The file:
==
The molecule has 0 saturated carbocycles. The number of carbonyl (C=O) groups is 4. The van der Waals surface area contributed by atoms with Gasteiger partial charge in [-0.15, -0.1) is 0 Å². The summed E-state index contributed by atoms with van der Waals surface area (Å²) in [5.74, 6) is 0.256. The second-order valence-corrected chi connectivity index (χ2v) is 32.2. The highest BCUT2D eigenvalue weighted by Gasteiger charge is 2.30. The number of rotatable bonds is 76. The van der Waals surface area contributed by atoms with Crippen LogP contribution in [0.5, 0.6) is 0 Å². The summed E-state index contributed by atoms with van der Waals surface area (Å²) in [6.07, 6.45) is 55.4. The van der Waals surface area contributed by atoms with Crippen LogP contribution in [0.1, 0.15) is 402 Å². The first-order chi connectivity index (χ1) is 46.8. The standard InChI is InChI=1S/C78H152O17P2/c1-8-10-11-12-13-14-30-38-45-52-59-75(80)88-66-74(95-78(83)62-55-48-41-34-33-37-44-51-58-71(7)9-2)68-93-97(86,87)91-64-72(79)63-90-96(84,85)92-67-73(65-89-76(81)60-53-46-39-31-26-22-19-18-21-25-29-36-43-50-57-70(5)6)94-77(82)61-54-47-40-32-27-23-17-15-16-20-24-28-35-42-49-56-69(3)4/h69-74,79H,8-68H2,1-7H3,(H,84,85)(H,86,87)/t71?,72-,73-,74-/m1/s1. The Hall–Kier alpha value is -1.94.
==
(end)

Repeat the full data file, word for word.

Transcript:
The molecule has 0 saturated carbocycles. The number of carbonyl (C=O) groups is 4. The van der Waals surface area contributed by atoms with Gasteiger partial charge in [-0.15, -0.1) is 0 Å². The summed E-state index contributed by atoms with van der Waals surface area (Å²) in [5.74, 6) is 0.256. The second-order valence-corrected chi connectivity index (χ2v) is 32.2. The highest BCUT2D eigenvalue weighted by Gasteiger charge is 2.30. The number of rotatable bonds is 76. The van der Waals surface area contributed by atoms with Crippen LogP contribution in [0.5, 0.6) is 0 Å². The summed E-state index contributed by atoms with van der Waals surface area (Å²) in [6.07, 6.45) is 55.4. The van der Waals surface area contributed by atoms with Crippen LogP contribution in [0.1, 0.15) is 402 Å². The first-order chi connectivity index (χ1) is 46.8. The standard InChI is InChI=1S/C78H152O17P2/c1-8-10-11-12-13-14-30-38-45-52-59-75(80)88-66-74(95-78(83)62-55-48-41-34-33-37-44-51-58-71(7)9-2)68-93-97(86,87)91-64-72(79)63-90-96(84,85)92-67-73(65-89-76(81)60-53-46-39-31-26-22-19-18-21-25-29-36-43-50-57-70(5)6)94-77(82)61-54-47-40-32-27-23-17-15-16-20-24-28-35-42-49-56-69(3)4/h69-74,79H,8-68H2,1-7H3,(H,84,85)(H,86,87)/t71?,72-,73-,74-/m1/s1. The Hall–Kier alpha value is -1.94.